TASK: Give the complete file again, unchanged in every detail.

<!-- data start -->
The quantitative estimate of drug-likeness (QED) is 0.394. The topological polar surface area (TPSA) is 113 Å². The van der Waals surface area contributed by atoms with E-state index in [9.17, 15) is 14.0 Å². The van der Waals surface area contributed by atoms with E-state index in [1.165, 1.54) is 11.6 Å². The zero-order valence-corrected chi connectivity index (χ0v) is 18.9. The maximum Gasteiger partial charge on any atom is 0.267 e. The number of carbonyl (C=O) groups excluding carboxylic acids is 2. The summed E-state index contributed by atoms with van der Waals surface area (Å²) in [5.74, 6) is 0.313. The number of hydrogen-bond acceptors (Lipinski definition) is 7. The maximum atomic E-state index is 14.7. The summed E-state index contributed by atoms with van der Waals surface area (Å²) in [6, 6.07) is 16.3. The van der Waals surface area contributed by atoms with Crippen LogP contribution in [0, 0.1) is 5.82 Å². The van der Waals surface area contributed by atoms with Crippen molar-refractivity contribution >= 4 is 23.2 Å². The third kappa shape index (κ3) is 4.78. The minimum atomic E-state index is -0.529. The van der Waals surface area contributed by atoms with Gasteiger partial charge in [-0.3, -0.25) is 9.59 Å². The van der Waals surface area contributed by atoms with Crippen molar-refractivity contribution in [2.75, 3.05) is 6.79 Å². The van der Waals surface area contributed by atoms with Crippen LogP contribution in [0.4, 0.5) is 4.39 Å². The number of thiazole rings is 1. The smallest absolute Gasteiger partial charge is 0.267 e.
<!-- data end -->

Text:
The quantitative estimate of drug-likeness (QED) is 0.394. The topological polar surface area (TPSA) is 113 Å². The van der Waals surface area contributed by atoms with E-state index in [9.17, 15) is 14.0 Å². The van der Waals surface area contributed by atoms with E-state index in [1.165, 1.54) is 11.6 Å². The zero-order valence-corrected chi connectivity index (χ0v) is 18.9. The maximum Gasteiger partial charge on any atom is 0.267 e. The number of carbonyl (C=O) groups excluding carboxylic acids is 2. The summed E-state index contributed by atoms with van der Waals surface area (Å²) in [5.74, 6) is 0.313. The number of hydrogen-bond acceptors (Lipinski definition) is 7. The maximum atomic E-state index is 14.7. The summed E-state index contributed by atoms with van der Waals surface area (Å²) in [6, 6.07) is 16.3. The van der Waals surface area contributed by atoms with Crippen LogP contribution in [0, 0.1) is 5.82 Å². The van der Waals surface area contributed by atoms with Crippen molar-refractivity contribution >= 4 is 23.2 Å². The third kappa shape index (κ3) is 4.78. The minimum atomic E-state index is -0.529. The van der Waals surface area contributed by atoms with Gasteiger partial charge in [-0.3, -0.25) is 9.59 Å². The van der Waals surface area contributed by atoms with Crippen molar-refractivity contribution in [2.75, 3.05) is 6.79 Å². The van der Waals surface area contributed by atoms with Crippen LogP contribution in [0.4, 0.5) is 4.39 Å². The number of thiazole rings is 1. The smallest absolute Gasteiger partial charge is 0.267 e.